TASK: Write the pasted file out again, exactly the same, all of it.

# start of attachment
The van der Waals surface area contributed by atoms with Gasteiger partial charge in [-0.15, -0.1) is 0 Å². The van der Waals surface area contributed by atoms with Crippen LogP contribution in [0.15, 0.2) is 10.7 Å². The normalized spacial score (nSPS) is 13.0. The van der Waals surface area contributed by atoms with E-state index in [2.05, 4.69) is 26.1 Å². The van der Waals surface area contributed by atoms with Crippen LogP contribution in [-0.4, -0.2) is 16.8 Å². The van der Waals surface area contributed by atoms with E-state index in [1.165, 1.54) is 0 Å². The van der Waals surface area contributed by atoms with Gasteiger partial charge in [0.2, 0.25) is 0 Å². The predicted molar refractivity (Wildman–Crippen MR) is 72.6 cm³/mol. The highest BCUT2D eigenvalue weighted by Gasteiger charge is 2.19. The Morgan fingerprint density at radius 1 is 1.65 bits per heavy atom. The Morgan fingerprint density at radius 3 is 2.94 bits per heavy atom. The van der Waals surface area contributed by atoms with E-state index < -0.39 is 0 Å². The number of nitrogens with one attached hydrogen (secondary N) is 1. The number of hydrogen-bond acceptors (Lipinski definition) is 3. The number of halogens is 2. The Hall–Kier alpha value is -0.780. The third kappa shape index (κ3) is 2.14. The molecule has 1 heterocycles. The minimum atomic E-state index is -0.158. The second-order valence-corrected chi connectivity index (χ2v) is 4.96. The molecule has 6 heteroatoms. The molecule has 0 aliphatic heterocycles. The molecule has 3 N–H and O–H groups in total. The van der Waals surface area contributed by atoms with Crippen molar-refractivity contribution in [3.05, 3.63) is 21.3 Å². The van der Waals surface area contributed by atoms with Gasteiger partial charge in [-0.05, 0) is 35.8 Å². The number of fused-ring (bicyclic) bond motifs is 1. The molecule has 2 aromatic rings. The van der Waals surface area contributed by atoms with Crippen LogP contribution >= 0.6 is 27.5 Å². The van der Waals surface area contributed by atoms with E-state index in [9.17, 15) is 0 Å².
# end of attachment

The van der Waals surface area contributed by atoms with Gasteiger partial charge in [-0.15, -0.1) is 0 Å². The van der Waals surface area contributed by atoms with Crippen LogP contribution in [0.15, 0.2) is 10.7 Å². The normalized spacial score (nSPS) is 13.0. The van der Waals surface area contributed by atoms with E-state index in [2.05, 4.69) is 26.1 Å². The van der Waals surface area contributed by atoms with Crippen LogP contribution in [-0.4, -0.2) is 16.8 Å². The van der Waals surface area contributed by atoms with E-state index in [1.165, 1.54) is 0 Å². The van der Waals surface area contributed by atoms with Gasteiger partial charge in [0.2, 0.25) is 0 Å². The predicted molar refractivity (Wildman–Crippen MR) is 72.6 cm³/mol. The highest BCUT2D eigenvalue weighted by Gasteiger charge is 2.19. The Morgan fingerprint density at radius 1 is 1.65 bits per heavy atom. The Morgan fingerprint density at radius 3 is 2.94 bits per heavy atom. The van der Waals surface area contributed by atoms with E-state index < -0.39 is 0 Å². The number of nitrogens with one attached hydrogen (secondary N) is 1. The number of hydrogen-bond acceptors (Lipinski definition) is 3. The number of halogens is 2. The Hall–Kier alpha value is -0.780. The third kappa shape index (κ3) is 2.14. The molecule has 1 heterocycles. The minimum atomic E-state index is -0.158. The second-order valence-corrected chi connectivity index (χ2v) is 4.96. The molecule has 6 heteroatoms. The molecule has 0 aliphatic heterocycles. The molecule has 3 N–H and O–H groups in total. The van der Waals surface area contributed by atoms with Crippen molar-refractivity contribution in [3.05, 3.63) is 21.3 Å². The van der Waals surface area contributed by atoms with Gasteiger partial charge in [-0.05, 0) is 35.8 Å². The number of fused-ring (bicyclic) bond motifs is 1. The molecule has 2 aromatic rings. The van der Waals surface area contributed by atoms with Crippen LogP contribution >= 0.6 is 27.5 Å². The van der Waals surface area contributed by atoms with E-state index in [9.17, 15) is 0 Å².